Raso GM, Esposito E, Iacono A, et al. Comparative therapeutic effects of metformin and vitamin E in a model of nonalcoholic steatohepatitis in the young rat. Eur J Pharmacol. 2009 Feb 14;604(1-3):125-31. http://tinyurl.com/y6wabhfc
I would also consider the use of fish oil. Increasing the amount of unsaturated fats like omega-3s in cell membranes is associated with improved insulin sensitivity. And supplementation with omega-3 rich fish oil results in activation of the important metabolic sensor, called PPAR-alpha, in liver cells, suppressing production of new fat molecules.
Omega-3s also contribute to improved insulin sensitivity, a reduction in serum triglycerides, and stimulation of fat utilization in liver tissue and skeletal muscle
Ukropec J, Reseland JE, Gasperikova D, et al. The hypotriglyceridemic effect of dietary n-3 FA is associated with increased beta-oxidation and reduced leptin expression. Lipids. 2003 Oct;38(10):1023-9. http://tinyurl.com/yao8l44x
Larter CZ, Yeh MM, Cheng J, et al. Activation of peroxisome proliferator-activated receptor alpha by dietary fish oil attenuates steatosis, but does not prevent experimental steatohepatitis because of hepatic lipoperoxide accumulation. J Gastroenterol Hepatol. 2008 Feb;23(2):267-75. http://tinyurl.com/ya785wgp
A long-term human trial, using 1,000 mg per day of omega-3, revealed significant decreases in serum markers of liver cell damage, triglyceride levels, and fasting glucose. Most impressively, supplemented patients display improvement of their livers’ appearance and blood flow on ultrasound exams, providing graphic evidence of the supplements’ benefits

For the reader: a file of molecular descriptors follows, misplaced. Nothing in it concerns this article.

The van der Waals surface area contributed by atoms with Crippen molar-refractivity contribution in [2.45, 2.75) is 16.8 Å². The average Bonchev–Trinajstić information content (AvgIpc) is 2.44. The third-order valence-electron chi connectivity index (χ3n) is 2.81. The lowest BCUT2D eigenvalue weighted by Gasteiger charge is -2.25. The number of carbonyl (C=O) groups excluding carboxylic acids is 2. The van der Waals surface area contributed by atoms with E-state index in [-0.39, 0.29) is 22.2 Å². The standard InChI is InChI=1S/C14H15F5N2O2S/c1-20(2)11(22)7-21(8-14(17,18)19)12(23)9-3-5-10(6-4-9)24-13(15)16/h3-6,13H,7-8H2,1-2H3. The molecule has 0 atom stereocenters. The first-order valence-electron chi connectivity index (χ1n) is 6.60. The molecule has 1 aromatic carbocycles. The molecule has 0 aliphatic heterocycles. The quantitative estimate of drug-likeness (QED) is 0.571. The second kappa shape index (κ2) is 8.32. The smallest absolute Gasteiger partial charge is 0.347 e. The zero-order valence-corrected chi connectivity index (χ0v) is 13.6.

In addition, constant exposure to oxidant and toxic stresses makes liver cells especially vulnerable to depletion of glutathione and therefore a supplement such as NAC may be helpful.
Capanni M, Calella F, Biagini MR, et al. Prolonged n-3 polyunsaturated fatty acid supplementation ameliorates hepatic steatosis in patients with nonalcoholic fatty liver disease: a pilot study. Aliment Pharmacol Ther. 2006 Apr 15;23(8):1143-51. http://tinyurl.com/yaabsovl
Supporting insulin sensitivity may be also something to consider and watching overall fat intake particularly saturated fat and switching more to oily fish, monounsaturated fat such as olives and avocado would be beneficial. Clearly if there is a thyroid imbalance and / or adrenal imbalance then this may need specific attention based on test results.
The following supplements are suggested for you to consider in light of your relevant expertise and intimate understanding of the needs of your client or patient. They may be used in isolation or as part of a multi supplement strategy, but at all times the consideration of their use should be tied into the specific needs of the individual you are responsible for.
KappArest (BRC) take 2 with each meal
EFA-Sirt Supreme (BRC) – take 2 three times daily – http://tinyurl.com/h3czc9x
NAC Enhanced Antioxidant formula (ARG) take 1 twice daily
Tocomin SupraBio Tocotrienols (ARG) take 1 twice daily
Glucofit (ARG) take 1 20 minutes before each meal http://tinyurl.com/gwwkcnk
Glucobalance (BRC) take 2 with each meal http://tinyurl.com/jfhvyum
I hope this helps with your client
Registered Nutritional Therapist Helen Perks is collaborating with Clinical Education to bring you the first-ever Functional Medicine book club for Practitioners.